Communication is frequently heralded as one of the most important pieces to a healthy workplace. A notable, and perhaps the most aggravating, form of communication presents as unsolicited advice.
As any recipient of spontaneous feedback, unabashed suggestion, or voluntary recommendation from colleagues can attest, these interactions are typically uncomfortable and unwelcome. While there is no way to prevent co-workers from putting in their two cents, there are some valid reasons not to throw the baby out with the bath water.
Not all feedback is created equal but it is worth considering what is useful to constructively use going forward and what to disregard as their projection or situational misread. Dr. Pat Gill Webber, author and expert in workplace coaching, and Jill Haseltine, professional actions coach and founder of Deliberate Nation, inform us that there will always be people – backed by a variety of motivations – that will offer unsolicited counsel.
However, there is a way to balance this affront, and prevent the avoidable error of eliminating the good advice with the bad – for your own personal and professional betterment.
Good Intentions Should Be Recognized as Such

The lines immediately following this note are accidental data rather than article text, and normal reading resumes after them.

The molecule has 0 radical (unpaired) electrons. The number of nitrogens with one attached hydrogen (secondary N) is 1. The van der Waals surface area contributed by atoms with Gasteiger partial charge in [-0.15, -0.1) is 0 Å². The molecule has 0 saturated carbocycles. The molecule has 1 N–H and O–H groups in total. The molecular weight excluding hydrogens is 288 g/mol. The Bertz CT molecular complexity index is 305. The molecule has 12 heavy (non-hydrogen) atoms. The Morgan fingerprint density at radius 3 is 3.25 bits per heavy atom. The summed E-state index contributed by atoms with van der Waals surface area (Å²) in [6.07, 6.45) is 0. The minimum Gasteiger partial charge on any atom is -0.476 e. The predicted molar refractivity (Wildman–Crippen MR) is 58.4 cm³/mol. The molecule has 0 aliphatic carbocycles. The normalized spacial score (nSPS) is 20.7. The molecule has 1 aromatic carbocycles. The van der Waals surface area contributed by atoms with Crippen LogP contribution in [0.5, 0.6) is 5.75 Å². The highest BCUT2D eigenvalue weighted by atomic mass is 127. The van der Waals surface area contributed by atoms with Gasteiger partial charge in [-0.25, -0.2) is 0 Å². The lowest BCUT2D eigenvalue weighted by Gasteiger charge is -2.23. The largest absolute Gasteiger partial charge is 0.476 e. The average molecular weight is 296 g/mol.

There are both sincere and self-serving reasons to giving unsolicited advice. People have a tendency to interject genuine comments, Haseltine explained, for reasons such as: thinking they have the right answer, learning new information, and helping a colleague who is struggling for the answer. Webber shared that another well-intentioned reason for giving advice is that the colleague believes their advice is wanted or valued, particularly when it is given as a “heads up” to a sensitive subject, without realizing the tension created or the insensitive nature of the presentation. In all of these cases a preventative measure would be for the giver to ask permission to address the subject with the person, instead of openly stating the information. Then, the ball is in the receiver’s court, to accept or refuse the advice.